Birthplace: Taitung, eastern Taiwan
Did You Know That …?
With the hope that Fangas Nayaw will become a professional athlete, the Amis artist's father introduced him to tennis when he was at a young age. However, Fangas Nayaw's interests lay in performing arts and was determined to pursue theatre goals, which led to a long cold war with his father. Silver linings showed when his father watched one of his theater productions and decided to give blessing to his talented son's theater dreams.
Apart from being a theater director, Amis artist Fangas Nayaw (陳彥斌) is also a well-known choreographer and a performer. With his abundant artistic output, the versatile artist has earned himself the name of "creative monster (創作怪獸)" in Taiwan's theatre world. After graduating from the National Taiwan University's Department of Drama and Theatre, Fangas Nayaw furthered his studies in theatre performance and playwriting at Taipei National University of the Arts.
When Fangas Nayaw took a part as acting coach in "Pu'ing: Tracing the Atayal Route (Pu'ing‧找路)" in 2013, a production created by renowned Paiwan choreographer Bulareyaung Pagarlava, he found that young indigenous dancers, who were supposed to shoulder the responsibility of preserving and promoting their traditional music and dance, seemed to be more interested in American pop diva Beyonce' dance moves.
It also came to Fangas Nayaw's attention that young indigenous dancers were puzzled. On the one hand, they received performance training with a mixed feeling of excitement and uncertainty. On the other, they were distraught by the distance between the traditional tribal music and dance and their self-consciousness in a modern world. A dilemma in reality, how to adapt themselves to the reality, and at the same time, not to forsake the tradition in the face of globalization, is the theme constantly appearing in his productions.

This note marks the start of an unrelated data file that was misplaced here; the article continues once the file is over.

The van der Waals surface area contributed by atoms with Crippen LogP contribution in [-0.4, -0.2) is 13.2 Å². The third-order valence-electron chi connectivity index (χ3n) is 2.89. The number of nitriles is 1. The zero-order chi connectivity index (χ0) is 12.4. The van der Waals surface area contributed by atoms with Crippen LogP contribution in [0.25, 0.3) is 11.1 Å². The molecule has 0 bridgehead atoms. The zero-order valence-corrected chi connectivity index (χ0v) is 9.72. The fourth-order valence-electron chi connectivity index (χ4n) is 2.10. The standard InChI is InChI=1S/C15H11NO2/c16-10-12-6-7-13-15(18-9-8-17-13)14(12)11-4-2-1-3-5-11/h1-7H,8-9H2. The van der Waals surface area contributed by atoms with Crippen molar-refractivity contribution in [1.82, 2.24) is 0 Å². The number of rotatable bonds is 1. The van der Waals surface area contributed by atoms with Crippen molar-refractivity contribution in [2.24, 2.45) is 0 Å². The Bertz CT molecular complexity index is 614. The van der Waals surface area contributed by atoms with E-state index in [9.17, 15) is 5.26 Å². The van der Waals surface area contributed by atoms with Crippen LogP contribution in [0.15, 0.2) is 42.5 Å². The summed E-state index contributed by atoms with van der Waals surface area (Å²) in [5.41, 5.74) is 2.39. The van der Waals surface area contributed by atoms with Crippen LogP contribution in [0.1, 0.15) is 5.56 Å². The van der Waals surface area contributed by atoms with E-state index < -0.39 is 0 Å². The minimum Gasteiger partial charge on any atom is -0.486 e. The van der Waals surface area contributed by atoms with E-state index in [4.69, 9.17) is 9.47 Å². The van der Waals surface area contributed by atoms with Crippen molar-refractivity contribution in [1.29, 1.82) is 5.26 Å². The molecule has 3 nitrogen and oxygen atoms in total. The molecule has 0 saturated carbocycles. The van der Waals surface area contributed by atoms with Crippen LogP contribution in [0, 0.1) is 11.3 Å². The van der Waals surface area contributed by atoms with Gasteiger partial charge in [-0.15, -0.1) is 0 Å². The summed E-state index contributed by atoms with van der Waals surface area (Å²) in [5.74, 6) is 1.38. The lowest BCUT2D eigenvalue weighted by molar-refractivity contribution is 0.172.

Through "Maataw – the Floating Island (Mataaw浮島)," a theatrical production Fangas Nayaw directed in 2015, the emerging artist took the challenge of presenting the essence of traditional tribe culture on stage. "Maataw-the Floating Island" was originally designed to present ancient singing, dancing and ceremonies of Tao people on Orchid Island. Eventually, however, Fangas Nayaw decided to bring in the controversial topics which demonstrated the dilemma confronting the islanders, including the radioactive waste stored on the island and the accompanied impacts of tourism development.
The Amis artist's rich creativity did not go unnoticed, he was invited to choreograph a program featuring indigenous singing and dancing for 2017 Summer Universiade opening ceremony. Among other indigenous choreographers, Fangas Nayaw insisted that the indigenous-themed production must not abandon tradition, but, in the meantime, it should contain innovative elements. Seeking to preserve tradition and to embrace innovative creativity, Fangas Nayaw never ceases to find balance of the two and to have ways of breakthrough.
In 2018, Fangas Nayaw, along with three other emerging theater directors who grew up in the era where days of martial law hadn't far gone, was invited by Taiwanese director Hung Hung (鴻鴻) to produce a virtual reality project called "Too Many Dreams in One Night – The Undelivered Letters (夜長夢多：異境重返之求生計畫)."
The immersive journalistic documentary unfolds with a series of injustice cases from the period of Japanese rule, Taiwan's political repression known as the White Terror, and the present day, offering viewers a glimpse of the nation’s painful past in which numerous people were confined in a prison for the crimes they did not commit.
The core of Fangas Nayaw's works never strays far from his indigenous roots, he released a 360 immersive production "A Song Within Us (OLI邊境)" in 2019 to cast light on how Taiwan's indigenous peoples believe that music and dance serve as a bridge to communicate with their ancestors.
The interactive theater experience paints a holistic picture of the harmonious coexistence between Mother Nature and the indigenous communities. The 16-minute film is also a glorious testimony of how traditional aboriginal music and dance can be better presented through emerging technology platforms.
Fangas Nayaw said in an interview that performing arts can serve as a medium that bring forth changes. Some moving moments can make viewers wonder about the creators' background, creating process, and issues that they seek to address, through which culture would come to life in the powerful current of the times, the 33-year-old filmmaker said.